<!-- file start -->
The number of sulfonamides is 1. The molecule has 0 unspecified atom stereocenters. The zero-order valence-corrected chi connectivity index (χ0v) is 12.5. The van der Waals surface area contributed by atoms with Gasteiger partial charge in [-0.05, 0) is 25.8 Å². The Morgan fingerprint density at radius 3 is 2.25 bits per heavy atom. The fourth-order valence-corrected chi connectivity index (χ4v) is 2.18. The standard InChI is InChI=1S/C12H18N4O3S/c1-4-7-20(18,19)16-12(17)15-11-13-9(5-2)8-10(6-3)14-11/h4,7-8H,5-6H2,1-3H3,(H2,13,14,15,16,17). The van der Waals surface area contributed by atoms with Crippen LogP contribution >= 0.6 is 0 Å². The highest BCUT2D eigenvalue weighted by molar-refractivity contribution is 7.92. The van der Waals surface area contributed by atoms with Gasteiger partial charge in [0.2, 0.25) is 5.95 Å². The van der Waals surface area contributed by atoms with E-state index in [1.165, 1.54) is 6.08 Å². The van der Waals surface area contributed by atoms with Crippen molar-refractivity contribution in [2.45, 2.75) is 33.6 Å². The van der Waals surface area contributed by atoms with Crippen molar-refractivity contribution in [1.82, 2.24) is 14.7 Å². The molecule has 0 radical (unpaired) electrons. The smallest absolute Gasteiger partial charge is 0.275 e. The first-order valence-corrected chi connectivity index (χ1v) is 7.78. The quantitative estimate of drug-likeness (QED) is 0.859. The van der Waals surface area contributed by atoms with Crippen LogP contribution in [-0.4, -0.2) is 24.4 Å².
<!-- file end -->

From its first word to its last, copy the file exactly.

The number of sulfonamides is 1. The molecule has 0 unspecified atom stereocenters. The zero-order valence-corrected chi connectivity index (χ0v) is 12.5. The van der Waals surface area contributed by atoms with Gasteiger partial charge in [-0.05, 0) is 25.8 Å². The Morgan fingerprint density at radius 3 is 2.25 bits per heavy atom. The fourth-order valence-corrected chi connectivity index (χ4v) is 2.18. The standard InChI is InChI=1S/C12H18N4O3S/c1-4-7-20(18,19)16-12(17)15-11-13-9(5-2)8-10(6-3)14-11/h4,7-8H,5-6H2,1-3H3,(H2,13,14,15,16,17). The van der Waals surface area contributed by atoms with Crippen LogP contribution >= 0.6 is 0 Å². The highest BCUT2D eigenvalue weighted by molar-refractivity contribution is 7.92. The van der Waals surface area contributed by atoms with Gasteiger partial charge in [0.2, 0.25) is 5.95 Å². The van der Waals surface area contributed by atoms with E-state index in [1.165, 1.54) is 6.08 Å². The van der Waals surface area contributed by atoms with Crippen molar-refractivity contribution in [2.45, 2.75) is 33.6 Å². The van der Waals surface area contributed by atoms with Crippen molar-refractivity contribution in [1.82, 2.24) is 14.7 Å². The molecule has 0 radical (unpaired) electrons. The smallest absolute Gasteiger partial charge is 0.275 e. The first-order valence-corrected chi connectivity index (χ1v) is 7.78. The quantitative estimate of drug-likeness (QED) is 0.859. The van der Waals surface area contributed by atoms with Crippen LogP contribution in [-0.4, -0.2) is 24.4 Å².